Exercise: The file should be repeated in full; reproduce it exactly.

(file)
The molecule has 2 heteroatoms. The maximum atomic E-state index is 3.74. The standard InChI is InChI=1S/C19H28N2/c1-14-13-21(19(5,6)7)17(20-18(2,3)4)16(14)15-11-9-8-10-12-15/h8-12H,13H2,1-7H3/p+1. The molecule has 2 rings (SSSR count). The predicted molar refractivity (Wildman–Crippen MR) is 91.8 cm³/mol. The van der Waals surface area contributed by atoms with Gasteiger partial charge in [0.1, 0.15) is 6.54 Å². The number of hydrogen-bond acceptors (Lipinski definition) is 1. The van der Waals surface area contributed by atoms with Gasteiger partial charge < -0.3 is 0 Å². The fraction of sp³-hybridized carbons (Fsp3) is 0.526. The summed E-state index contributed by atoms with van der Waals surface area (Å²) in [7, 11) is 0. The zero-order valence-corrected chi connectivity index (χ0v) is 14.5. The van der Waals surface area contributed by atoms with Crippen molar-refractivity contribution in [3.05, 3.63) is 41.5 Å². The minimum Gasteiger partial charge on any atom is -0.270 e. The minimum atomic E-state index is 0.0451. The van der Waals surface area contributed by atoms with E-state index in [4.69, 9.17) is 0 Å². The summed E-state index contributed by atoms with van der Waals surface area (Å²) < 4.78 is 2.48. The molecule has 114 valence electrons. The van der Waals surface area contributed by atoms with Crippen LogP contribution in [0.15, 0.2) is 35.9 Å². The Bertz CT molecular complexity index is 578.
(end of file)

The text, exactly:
The molecule has 2 heteroatoms. The maximum atomic E-state index is 3.74. The standard InChI is InChI=1S/C19H28N2/c1-14-13-21(19(5,6)7)17(20-18(2,3)4)16(14)15-11-9-8-10-12-15/h8-12H,13H2,1-7H3/p+1. The molecule has 2 rings (SSSR count). The predicted molar refractivity (Wildman–Crippen MR) is 91.8 cm³/mol. The van der Waals surface area contributed by atoms with Gasteiger partial charge in [0.1, 0.15) is 6.54 Å². The number of hydrogen-bond acceptors (Lipinski definition) is 1. The van der Waals surface area contributed by atoms with Gasteiger partial charge < -0.3 is 0 Å². The fraction of sp³-hybridized carbons (Fsp3) is 0.526. The summed E-state index contributed by atoms with van der Waals surface area (Å²) in [7, 11) is 0. The zero-order valence-corrected chi connectivity index (χ0v) is 14.5. The van der Waals surface area contributed by atoms with Crippen molar-refractivity contribution in [3.05, 3.63) is 41.5 Å². The minimum Gasteiger partial charge on any atom is -0.270 e. The minimum atomic E-state index is 0.0451. The van der Waals surface area contributed by atoms with E-state index in [4.69, 9.17) is 0 Å². The summed E-state index contributed by atoms with van der Waals surface area (Å²) < 4.78 is 2.48. The molecule has 114 valence electrons. The van der Waals surface area contributed by atoms with Crippen LogP contribution in [0.15, 0.2) is 35.9 Å². The Bertz CT molecular complexity index is 578.